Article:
During its 1988 introduction, the new Minolta iISO flash shoe presented an inconvenience to users with significant investment in the old, ISO 518 based Minolta flashes and accessories. The fact that Minolta chose to offset the new flash shoe introduction by three years from the 1985 SR-to-A-lens mount transition, as opposed to doing both concurrently, may have added insult to injury for some users. To soften the impact, Minolta had made available a FS-1100 (8825-670) adapter allowing to mount the old flashes and controllers on new bodies, and a FS-1200 (8825-680) to do the reverse. A custom-modified variant of the FS-1100 also featuring a PC terminal was made available by the Minolta service at request at least in Germany and the USA, this part was also mentioned in the Minolta USA FAQs under the unofficial name "FS-PC" (8825-0000-00).[7]
  • Interoperability across systems
    It is possible to mount, say, a Canon flash directly on a Nikon body, and trigger it during the exposure. However, the ISO 518 hot-shoe standard does not govern electronic data transfer between the flash and the body[1] (e.g. for charge and exposure status, TTL metering, ratio, focal length, ISO exposure index, distance, pre-flash metering, modeling light, red-eye reduction burst, wireless control). Different camera makers' dedicated flash systems are, in fact, incompatible in terms of both the proprietary contact layout and the communication protocol. That said, many current wireless radio triggers for professional studio strobe systems remain a relevant real-world application of the basic ISO 518 hot-shoe design. Their use with Sony and Minolta DSLRs requires either the Minolta FS-1100 adapter, now discontinued, or the Sony FA-HS1AM adapter. There are also various third-party adapters such as the Seagull SC-5 or the Yongnuo YN-H3. There are however also wireless radio triggers for the iISO flash shoe available, like the PixelPawn TF-363, the Phottix Strato II and many other systems, albeit often at a bit higher price than ISO 518 hot-shoe triggers.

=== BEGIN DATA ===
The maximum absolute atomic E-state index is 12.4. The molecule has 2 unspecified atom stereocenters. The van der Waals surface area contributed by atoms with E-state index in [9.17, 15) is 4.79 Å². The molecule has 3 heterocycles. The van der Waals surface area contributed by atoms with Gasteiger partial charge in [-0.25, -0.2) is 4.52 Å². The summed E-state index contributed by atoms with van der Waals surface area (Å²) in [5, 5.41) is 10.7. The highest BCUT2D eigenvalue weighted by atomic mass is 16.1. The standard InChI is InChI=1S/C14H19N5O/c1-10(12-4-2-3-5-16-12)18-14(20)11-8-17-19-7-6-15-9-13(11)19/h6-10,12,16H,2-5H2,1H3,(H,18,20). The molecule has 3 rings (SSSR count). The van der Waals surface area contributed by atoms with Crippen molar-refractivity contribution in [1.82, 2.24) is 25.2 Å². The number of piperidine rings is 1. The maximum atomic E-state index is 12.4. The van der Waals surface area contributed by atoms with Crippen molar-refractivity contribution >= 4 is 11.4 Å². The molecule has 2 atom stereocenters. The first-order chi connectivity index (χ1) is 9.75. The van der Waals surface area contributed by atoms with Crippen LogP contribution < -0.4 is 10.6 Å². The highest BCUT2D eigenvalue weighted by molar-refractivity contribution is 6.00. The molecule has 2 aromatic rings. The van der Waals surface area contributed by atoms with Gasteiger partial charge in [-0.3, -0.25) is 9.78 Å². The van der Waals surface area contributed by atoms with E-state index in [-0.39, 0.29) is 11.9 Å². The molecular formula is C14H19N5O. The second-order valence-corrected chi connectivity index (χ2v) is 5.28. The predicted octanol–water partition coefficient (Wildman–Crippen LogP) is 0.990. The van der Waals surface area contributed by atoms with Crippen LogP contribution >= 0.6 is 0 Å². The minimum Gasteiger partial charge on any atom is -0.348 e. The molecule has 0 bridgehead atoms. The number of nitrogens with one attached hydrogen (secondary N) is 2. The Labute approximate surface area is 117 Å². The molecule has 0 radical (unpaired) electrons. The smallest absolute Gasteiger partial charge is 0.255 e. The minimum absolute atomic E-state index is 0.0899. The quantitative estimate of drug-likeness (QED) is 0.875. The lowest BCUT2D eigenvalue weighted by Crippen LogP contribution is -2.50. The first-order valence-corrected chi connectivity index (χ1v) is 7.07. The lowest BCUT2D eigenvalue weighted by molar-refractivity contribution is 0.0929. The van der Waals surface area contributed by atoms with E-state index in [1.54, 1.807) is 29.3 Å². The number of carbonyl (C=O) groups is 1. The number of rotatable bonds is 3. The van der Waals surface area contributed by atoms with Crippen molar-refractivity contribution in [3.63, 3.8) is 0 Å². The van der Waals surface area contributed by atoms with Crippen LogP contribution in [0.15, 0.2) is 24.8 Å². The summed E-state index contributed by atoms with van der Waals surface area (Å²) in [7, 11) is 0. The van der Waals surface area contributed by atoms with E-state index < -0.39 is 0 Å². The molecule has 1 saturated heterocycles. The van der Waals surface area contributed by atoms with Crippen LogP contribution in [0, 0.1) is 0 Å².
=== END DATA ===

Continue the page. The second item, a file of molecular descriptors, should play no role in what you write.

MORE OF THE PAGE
References[edit]

  1. ^ a b Photography -- Camera accessory shoes, with and without electrical contacts, for photoflash lamps and electronic photoflash units -- Specification, 2006 revision
  2. ^ "Speaking Frankly" PopPhoto blog by Herbert Keppler, January 10, 2007 post "Inside Straight: Shoe Fetish"
  3. ^ Matthias Paul: Article at Minolta-Forum detailing the Minolta hotshoe patents [1]
  4. ^ Matthias Paul: Article at Minolta-Forum on trigger circuit voltages, also describing the evolution of the Minolta hotshoe pinout over the decades [2]
  5. ^ Matthias Paul: Article at Minolta-Forum on the Minolta flash protocol - first known public description of parts of the digital data format [3]
  6. ^ Matthias Paul: Article at Minolta-Forum on various camera and accessory pinouts - first known public description of the various hotshoe signals, origin of naming conventions [4]
  7. ^ Matthias Paul: Article at Minolta-Forum detailing the Minolta FS-PC internals [5]

External links[edit]